LearnCutting-Edge CSS Features You Can Use Today


Guil Hernandez
writes on October 13, 2014

The last wave of new CSS3 features introduced in-browser design features like border-radius, gradients, multiple backgrounds, and box-shadow. CSS continues to evolve and today’s native features are becoming closer to tools we’d normally use in our favorite graphics editor.

In this article, we’ll cover three cutting-edge features you can add to your CSS toolkit today: blend modes, masks, and clipping paths.

Blend modes

The new CSS blend modes feature lets us blend an element’s background layer with another layer. Currently, background-blend-mode is the most supported blend mode property. It allows blending between background images, gradients, and background colors.

How blend modes work

A common use for the background-blend-mode property is blending an element’s background image with a background color. For example:

.blend {
  background-image: url('mountains.jpg');
  background-color: #5ece7f;
  background-blend-mode: multiply;

When we specify the background-blend-mode property and a blend mode value, it mixes the background image and color together based on the blend mode we set. And the mixing of colors only happen wherever an element overlaps with its backdrop.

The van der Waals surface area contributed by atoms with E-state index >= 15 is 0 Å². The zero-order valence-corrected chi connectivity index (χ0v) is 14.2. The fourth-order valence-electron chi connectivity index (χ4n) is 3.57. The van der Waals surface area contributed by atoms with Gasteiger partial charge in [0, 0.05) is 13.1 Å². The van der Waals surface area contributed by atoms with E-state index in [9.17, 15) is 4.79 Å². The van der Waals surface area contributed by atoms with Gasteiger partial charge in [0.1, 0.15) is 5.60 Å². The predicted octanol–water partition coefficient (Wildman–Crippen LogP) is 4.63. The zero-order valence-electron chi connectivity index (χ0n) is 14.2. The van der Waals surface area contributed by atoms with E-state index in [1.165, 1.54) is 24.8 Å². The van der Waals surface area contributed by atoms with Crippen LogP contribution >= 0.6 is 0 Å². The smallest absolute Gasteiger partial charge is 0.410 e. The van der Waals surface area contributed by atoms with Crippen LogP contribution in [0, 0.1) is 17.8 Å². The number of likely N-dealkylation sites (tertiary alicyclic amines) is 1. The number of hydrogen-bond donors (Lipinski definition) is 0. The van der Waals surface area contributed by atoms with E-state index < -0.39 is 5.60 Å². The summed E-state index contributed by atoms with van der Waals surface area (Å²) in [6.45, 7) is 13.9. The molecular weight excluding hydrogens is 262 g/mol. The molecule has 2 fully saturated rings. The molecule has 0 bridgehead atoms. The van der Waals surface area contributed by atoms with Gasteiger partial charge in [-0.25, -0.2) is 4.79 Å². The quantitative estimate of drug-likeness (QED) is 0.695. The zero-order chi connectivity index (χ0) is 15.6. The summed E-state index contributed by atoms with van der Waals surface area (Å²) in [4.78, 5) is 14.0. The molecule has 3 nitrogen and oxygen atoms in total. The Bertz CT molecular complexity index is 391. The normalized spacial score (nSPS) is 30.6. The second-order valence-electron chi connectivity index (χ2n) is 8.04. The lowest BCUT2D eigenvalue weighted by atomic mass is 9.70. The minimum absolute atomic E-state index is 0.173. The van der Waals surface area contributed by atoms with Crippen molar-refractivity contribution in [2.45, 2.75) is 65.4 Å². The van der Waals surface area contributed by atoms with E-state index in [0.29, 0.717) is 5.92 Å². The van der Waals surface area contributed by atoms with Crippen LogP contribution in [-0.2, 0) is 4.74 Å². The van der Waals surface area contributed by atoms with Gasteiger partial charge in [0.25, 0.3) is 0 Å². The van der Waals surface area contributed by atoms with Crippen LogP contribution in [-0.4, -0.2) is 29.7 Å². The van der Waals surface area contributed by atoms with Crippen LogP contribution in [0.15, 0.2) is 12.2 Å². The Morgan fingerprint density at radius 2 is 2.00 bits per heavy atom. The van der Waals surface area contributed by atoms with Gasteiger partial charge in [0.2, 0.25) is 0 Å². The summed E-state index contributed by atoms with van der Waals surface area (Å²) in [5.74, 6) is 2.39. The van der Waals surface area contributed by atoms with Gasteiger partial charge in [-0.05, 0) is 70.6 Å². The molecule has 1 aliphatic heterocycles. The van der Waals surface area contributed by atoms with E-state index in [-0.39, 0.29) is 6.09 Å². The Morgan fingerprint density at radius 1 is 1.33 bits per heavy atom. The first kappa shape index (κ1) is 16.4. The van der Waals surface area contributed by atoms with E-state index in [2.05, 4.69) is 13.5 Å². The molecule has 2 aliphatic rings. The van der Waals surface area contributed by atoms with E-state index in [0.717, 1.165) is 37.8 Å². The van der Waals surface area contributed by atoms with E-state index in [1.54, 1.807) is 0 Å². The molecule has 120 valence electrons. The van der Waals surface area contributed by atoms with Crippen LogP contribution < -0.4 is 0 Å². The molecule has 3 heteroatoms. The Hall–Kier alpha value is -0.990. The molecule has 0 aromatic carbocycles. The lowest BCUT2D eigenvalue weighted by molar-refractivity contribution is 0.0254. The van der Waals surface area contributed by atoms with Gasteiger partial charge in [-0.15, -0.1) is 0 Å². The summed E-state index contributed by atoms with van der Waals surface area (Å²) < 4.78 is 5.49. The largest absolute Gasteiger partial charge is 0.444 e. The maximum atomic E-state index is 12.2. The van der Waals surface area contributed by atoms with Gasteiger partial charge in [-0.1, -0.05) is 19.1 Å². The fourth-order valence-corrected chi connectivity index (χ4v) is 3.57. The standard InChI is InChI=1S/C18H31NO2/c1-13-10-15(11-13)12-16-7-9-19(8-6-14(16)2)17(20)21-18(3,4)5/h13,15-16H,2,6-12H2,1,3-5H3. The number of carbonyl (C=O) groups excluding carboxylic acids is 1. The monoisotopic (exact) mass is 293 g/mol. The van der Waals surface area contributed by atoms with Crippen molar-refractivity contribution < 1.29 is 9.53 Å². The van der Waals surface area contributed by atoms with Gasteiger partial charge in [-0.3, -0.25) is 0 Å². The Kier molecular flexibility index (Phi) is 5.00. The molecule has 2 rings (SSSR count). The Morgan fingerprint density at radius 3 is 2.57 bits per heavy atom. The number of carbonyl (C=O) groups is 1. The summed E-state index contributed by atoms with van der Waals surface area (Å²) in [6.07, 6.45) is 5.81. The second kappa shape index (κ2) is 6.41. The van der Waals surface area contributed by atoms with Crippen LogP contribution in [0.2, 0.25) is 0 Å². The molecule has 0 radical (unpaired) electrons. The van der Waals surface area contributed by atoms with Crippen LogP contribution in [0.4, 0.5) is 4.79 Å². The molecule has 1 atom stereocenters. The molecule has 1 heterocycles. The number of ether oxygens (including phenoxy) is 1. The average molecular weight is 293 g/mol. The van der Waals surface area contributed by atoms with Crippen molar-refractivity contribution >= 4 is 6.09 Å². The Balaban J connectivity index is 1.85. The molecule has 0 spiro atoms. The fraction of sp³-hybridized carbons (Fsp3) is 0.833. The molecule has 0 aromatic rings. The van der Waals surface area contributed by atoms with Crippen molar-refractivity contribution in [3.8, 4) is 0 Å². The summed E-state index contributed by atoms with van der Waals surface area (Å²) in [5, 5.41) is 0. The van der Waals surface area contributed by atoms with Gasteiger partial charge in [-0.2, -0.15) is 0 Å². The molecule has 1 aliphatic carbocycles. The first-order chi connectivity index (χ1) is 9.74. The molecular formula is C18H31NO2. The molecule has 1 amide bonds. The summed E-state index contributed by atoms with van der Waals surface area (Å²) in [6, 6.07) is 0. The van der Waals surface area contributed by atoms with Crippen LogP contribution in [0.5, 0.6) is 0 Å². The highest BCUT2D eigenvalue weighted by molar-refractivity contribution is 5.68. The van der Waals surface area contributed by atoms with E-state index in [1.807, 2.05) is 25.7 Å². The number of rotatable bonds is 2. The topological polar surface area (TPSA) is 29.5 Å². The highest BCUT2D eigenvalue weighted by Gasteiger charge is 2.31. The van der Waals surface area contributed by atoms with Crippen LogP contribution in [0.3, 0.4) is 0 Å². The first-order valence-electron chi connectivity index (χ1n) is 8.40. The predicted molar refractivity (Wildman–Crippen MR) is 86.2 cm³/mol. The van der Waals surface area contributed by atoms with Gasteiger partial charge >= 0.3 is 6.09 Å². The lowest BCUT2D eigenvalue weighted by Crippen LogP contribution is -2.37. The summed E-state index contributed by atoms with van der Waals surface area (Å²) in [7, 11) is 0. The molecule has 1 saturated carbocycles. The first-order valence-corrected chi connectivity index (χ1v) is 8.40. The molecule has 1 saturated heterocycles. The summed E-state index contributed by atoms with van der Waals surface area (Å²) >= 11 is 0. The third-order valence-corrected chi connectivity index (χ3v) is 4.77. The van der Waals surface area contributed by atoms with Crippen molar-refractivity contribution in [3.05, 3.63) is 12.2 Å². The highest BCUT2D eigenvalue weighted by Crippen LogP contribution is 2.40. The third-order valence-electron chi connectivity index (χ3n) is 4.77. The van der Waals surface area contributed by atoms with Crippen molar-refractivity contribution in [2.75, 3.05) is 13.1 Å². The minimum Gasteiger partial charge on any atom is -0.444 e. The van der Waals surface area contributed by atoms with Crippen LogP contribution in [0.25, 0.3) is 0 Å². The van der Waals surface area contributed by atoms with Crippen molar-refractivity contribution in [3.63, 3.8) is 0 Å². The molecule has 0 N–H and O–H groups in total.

Left: Original image. Right: Image with multiply blend mode.

Just like in Photoshop, the multiply blend mode darkens the image by multiplying the colors in the .blend element’s background image by the given background color. You can view all the blend mode values here.

We’re able to use background-blend-mode with all HTML elements, even canvas and video. It also works great with CSS gradients and multiple backgrounds. Here’s a simple demo that lets you preview each blend mode with a gradient backdrop.

Related Reading: HTML and CSS: Still Relevant for Designers

Browser support

Currently, the latest versions of Chrome, Safari, Firefox, and Opera support the background-blend-mode property. Keep an eye out for a new blend mode property of mix-blend-mode, which can blend colors with the element below and that element’s background.

We can actually experiment with mix-blend-mode now by enabling the “Experimental Web Platform Features” in chrome://flags and opera://flags. And it looks like Firefox 32 and up will also have support for mix-blend-mode.

Blend mode resources:

CSS masks